The metal coil shown here doesn’t look like much. Just some looped copper.
But if you run an alternating current through it, the coil will produce a magnetic field. And if you create the right kind of magnetic field, the coil can communicate with a standard credit card reader.
That’s how LoopPay works.
LoopPay is a mobile payments startup that lets you load your credit cards into an accessory, like a smartphone case or dongle, and make payments just by tapping it against a standard magnetic credit card reader.
LoopPay’s technology can be built into a lot of things like keychain fobs, dongles, and smartphone cases. The company just launched a new case that fits the iPhone 6 and formed a partnership with some third-party case makers for other devices.
But the real exciting prospect for LoopPay is that it can also be embedded directly into smartphones, offering handset makers their own answer to Apple Pay. (Apple Pay doesn’t work with standard credit card readers, only special NFC payment pads.)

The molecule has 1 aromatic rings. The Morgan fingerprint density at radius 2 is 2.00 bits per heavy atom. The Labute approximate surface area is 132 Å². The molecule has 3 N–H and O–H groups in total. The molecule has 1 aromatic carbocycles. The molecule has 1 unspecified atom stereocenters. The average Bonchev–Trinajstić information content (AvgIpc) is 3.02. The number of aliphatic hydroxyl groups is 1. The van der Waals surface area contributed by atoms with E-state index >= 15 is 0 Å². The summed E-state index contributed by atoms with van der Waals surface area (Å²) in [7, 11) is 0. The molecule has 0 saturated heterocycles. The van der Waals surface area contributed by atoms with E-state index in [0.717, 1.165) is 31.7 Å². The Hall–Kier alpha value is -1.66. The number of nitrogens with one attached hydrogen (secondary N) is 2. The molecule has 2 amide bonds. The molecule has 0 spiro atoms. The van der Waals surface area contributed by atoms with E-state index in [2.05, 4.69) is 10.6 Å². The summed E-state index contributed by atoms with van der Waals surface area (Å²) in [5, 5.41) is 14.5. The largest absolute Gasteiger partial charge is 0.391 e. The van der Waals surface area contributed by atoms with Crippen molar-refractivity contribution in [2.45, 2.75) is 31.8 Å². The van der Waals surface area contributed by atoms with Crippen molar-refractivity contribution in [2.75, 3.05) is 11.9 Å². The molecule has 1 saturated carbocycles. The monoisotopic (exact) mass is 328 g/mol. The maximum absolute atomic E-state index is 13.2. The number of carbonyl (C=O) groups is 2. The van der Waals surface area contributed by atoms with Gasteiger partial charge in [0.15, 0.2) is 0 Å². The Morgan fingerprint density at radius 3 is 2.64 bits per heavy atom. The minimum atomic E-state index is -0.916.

A few weeks ago, Jason Del Rey of Re/code reported that LoopPay was in talks to embed its technology into a new phone Samsung is launching this year, possibly the new flagship Galaxy S6.
In an interview with Business Insider at the Consumer Electronics Show, LoopPay’s CEO Will Graylin wouldn’t comment on that specific rumour, but he did say LoopPay will be integrated in a smartphone by the end of 2015. (Sooner rather than later, too.)
If LoopPay does partner with Samsung (or someone else) on a flagship device that will be a pretty big deal. Samsung will immediately have a mobile payments system that works a lot more places than Apple Pay.
As long as a merchant has a regular credit card reader, you’re good to go. Graylin said LoopPay works about 90% of places that accept credit cards, thanks to a few exceptions like gas pumps. Apple Pay on the other hand is only supported by merchants with NFC readers, which are very rare. Plus, many big retailers like Target, CVS, and Best Buy refuse to accept Apple Pay right now.
And because LoopPay is an open platform, any phone or chip maker can add it to their products. Graylin said he’s received a lot of inbound interest already. If it pans out, LoopPay’s system could be more ubiquitous than Apple Pay.